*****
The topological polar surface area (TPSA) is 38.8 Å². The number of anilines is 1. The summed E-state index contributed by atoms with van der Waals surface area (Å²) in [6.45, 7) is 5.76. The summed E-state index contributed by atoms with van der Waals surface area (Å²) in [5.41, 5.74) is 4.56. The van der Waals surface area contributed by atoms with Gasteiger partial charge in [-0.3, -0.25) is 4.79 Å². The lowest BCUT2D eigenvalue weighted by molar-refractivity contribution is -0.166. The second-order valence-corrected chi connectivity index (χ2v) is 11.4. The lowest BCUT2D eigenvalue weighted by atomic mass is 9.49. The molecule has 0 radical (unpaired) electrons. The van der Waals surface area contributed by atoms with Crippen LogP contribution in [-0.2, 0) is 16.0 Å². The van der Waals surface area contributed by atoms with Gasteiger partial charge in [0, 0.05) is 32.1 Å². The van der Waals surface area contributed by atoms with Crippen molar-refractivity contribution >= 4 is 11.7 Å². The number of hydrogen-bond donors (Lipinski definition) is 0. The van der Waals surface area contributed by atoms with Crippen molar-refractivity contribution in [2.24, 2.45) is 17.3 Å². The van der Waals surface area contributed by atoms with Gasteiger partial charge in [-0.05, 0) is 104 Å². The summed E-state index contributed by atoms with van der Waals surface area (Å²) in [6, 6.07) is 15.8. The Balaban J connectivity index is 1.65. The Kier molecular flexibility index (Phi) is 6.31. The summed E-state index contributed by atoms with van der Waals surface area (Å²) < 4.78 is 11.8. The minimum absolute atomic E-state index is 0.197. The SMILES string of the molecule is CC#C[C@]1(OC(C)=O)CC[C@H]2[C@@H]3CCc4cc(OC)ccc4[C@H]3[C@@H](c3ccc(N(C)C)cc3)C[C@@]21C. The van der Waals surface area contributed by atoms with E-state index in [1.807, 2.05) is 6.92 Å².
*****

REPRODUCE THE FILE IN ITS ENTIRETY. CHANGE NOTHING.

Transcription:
The topological polar surface area (TPSA) is 38.8 Å². The number of anilines is 1. The summed E-state index contributed by atoms with van der Waals surface area (Å²) in [6.45, 7) is 5.76. The summed E-state index contributed by atoms with van der Waals surface area (Å²) in [5.41, 5.74) is 4.56. The van der Waals surface area contributed by atoms with Gasteiger partial charge in [-0.3, -0.25) is 4.79 Å². The lowest BCUT2D eigenvalue weighted by molar-refractivity contribution is -0.166. The second-order valence-corrected chi connectivity index (χ2v) is 11.4. The lowest BCUT2D eigenvalue weighted by atomic mass is 9.49. The molecule has 0 radical (unpaired) electrons. The van der Waals surface area contributed by atoms with Crippen LogP contribution in [-0.2, 0) is 16.0 Å². The van der Waals surface area contributed by atoms with Gasteiger partial charge in [0, 0.05) is 32.1 Å². The van der Waals surface area contributed by atoms with Crippen molar-refractivity contribution >= 4 is 11.7 Å². The number of hydrogen-bond donors (Lipinski definition) is 0. The van der Waals surface area contributed by atoms with Crippen molar-refractivity contribution in [2.24, 2.45) is 17.3 Å². The van der Waals surface area contributed by atoms with Gasteiger partial charge in [-0.05, 0) is 104 Å². The summed E-state index contributed by atoms with van der Waals surface area (Å²) in [6, 6.07) is 15.8. The Balaban J connectivity index is 1.65. The Kier molecular flexibility index (Phi) is 6.31. The summed E-state index contributed by atoms with van der Waals surface area (Å²) < 4.78 is 11.8. The minimum absolute atomic E-state index is 0.197. The SMILES string of the molecule is CC#C[C@]1(OC(C)=O)CC[C@H]2[C@@H]3CCc4cc(OC)ccc4[C@H]3[C@@H](c3ccc(N(C)C)cc3)C[C@@]21C. The van der Waals surface area contributed by atoms with E-state index in [1.807, 2.05) is 6.92 Å².